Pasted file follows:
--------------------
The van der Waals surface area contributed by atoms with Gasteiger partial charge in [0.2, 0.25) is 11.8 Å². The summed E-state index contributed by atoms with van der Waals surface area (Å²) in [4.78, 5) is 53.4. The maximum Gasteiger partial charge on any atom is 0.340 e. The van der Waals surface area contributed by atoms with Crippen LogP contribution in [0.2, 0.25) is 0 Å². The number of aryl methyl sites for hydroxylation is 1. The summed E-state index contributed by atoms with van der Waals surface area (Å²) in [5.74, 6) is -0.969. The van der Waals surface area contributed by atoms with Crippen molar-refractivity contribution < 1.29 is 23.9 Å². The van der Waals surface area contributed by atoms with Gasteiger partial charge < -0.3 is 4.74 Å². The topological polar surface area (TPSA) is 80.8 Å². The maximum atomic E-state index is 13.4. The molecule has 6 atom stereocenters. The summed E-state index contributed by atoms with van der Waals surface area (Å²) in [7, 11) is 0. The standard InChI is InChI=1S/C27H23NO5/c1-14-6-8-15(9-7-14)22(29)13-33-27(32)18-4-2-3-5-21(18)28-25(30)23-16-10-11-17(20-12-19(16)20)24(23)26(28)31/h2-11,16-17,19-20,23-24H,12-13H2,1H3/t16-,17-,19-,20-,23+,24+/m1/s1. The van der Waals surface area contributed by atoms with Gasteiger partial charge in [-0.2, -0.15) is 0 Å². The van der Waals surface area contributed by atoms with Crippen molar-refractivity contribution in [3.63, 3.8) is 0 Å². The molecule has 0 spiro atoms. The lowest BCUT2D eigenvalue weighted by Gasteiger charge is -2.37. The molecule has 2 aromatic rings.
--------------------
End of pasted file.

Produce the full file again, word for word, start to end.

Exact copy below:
The van der Waals surface area contributed by atoms with Gasteiger partial charge in [0.2, 0.25) is 11.8 Å². The summed E-state index contributed by atoms with van der Waals surface area (Å²) in [4.78, 5) is 53.4. The maximum Gasteiger partial charge on any atom is 0.340 e. The van der Waals surface area contributed by atoms with Crippen LogP contribution in [0.2, 0.25) is 0 Å². The number of aryl methyl sites for hydroxylation is 1. The summed E-state index contributed by atoms with van der Waals surface area (Å²) in [5.74, 6) is -0.969. The van der Waals surface area contributed by atoms with Crippen molar-refractivity contribution < 1.29 is 23.9 Å². The van der Waals surface area contributed by atoms with Gasteiger partial charge < -0.3 is 4.74 Å². The topological polar surface area (TPSA) is 80.8 Å². The maximum atomic E-state index is 13.4. The molecule has 6 atom stereocenters. The summed E-state index contributed by atoms with van der Waals surface area (Å²) in [7, 11) is 0. The standard InChI is InChI=1S/C27H23NO5/c1-14-6-8-15(9-7-14)22(29)13-33-27(32)18-4-2-3-5-21(18)28-25(30)23-16-10-11-17(20-12-19(16)20)24(23)26(28)31/h2-11,16-17,19-20,23-24H,12-13H2,1H3/t16-,17-,19-,20-,23+,24+/m1/s1. The van der Waals surface area contributed by atoms with Gasteiger partial charge in [-0.2, -0.15) is 0 Å². The van der Waals surface area contributed by atoms with Crippen molar-refractivity contribution in [3.63, 3.8) is 0 Å². The molecule has 0 spiro atoms. The lowest BCUT2D eigenvalue weighted by Gasteiger charge is -2.37. The molecule has 2 aromatic rings.